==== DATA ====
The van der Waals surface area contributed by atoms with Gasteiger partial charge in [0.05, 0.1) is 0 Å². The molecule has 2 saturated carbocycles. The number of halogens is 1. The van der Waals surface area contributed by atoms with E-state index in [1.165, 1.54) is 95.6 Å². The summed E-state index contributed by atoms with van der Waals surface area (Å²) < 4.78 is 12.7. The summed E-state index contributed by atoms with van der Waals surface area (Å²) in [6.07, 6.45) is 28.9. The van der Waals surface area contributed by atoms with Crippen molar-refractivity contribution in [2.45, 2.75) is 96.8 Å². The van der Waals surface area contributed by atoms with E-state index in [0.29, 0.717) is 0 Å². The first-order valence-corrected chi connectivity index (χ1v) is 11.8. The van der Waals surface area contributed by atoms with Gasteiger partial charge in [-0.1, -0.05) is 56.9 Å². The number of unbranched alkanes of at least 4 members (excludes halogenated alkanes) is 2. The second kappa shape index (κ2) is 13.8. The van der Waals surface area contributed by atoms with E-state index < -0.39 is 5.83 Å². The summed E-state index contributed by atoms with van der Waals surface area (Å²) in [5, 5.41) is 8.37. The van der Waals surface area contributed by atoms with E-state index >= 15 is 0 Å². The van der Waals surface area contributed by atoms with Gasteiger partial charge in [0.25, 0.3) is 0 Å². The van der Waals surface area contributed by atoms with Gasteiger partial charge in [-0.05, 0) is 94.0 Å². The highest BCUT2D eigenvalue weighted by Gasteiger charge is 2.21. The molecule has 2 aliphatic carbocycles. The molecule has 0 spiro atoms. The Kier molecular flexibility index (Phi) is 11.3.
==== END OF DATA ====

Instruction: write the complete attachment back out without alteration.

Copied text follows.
The van der Waals surface area contributed by atoms with Gasteiger partial charge in [0.05, 0.1) is 0 Å². The molecule has 2 saturated carbocycles. The number of halogens is 1. The van der Waals surface area contributed by atoms with E-state index in [1.165, 1.54) is 95.6 Å². The summed E-state index contributed by atoms with van der Waals surface area (Å²) < 4.78 is 12.7. The summed E-state index contributed by atoms with van der Waals surface area (Å²) in [6.07, 6.45) is 28.9. The van der Waals surface area contributed by atoms with Crippen molar-refractivity contribution in [2.45, 2.75) is 96.8 Å². The van der Waals surface area contributed by atoms with E-state index in [0.29, 0.717) is 0 Å². The first-order valence-corrected chi connectivity index (χ1v) is 11.8. The van der Waals surface area contributed by atoms with Gasteiger partial charge in [-0.1, -0.05) is 56.9 Å². The number of unbranched alkanes of at least 4 members (excludes halogenated alkanes) is 2. The second kappa shape index (κ2) is 13.8. The van der Waals surface area contributed by atoms with E-state index < -0.39 is 5.83 Å². The summed E-state index contributed by atoms with van der Waals surface area (Å²) in [5, 5.41) is 8.37. The van der Waals surface area contributed by atoms with E-state index >= 15 is 0 Å². The van der Waals surface area contributed by atoms with Gasteiger partial charge in [0.25, 0.3) is 0 Å². The van der Waals surface area contributed by atoms with Gasteiger partial charge in [-0.05, 0) is 94.0 Å². The highest BCUT2D eigenvalue weighted by Gasteiger charge is 2.21. The molecule has 2 aliphatic carbocycles. The molecule has 0 spiro atoms. The Kier molecular flexibility index (Phi) is 11.3.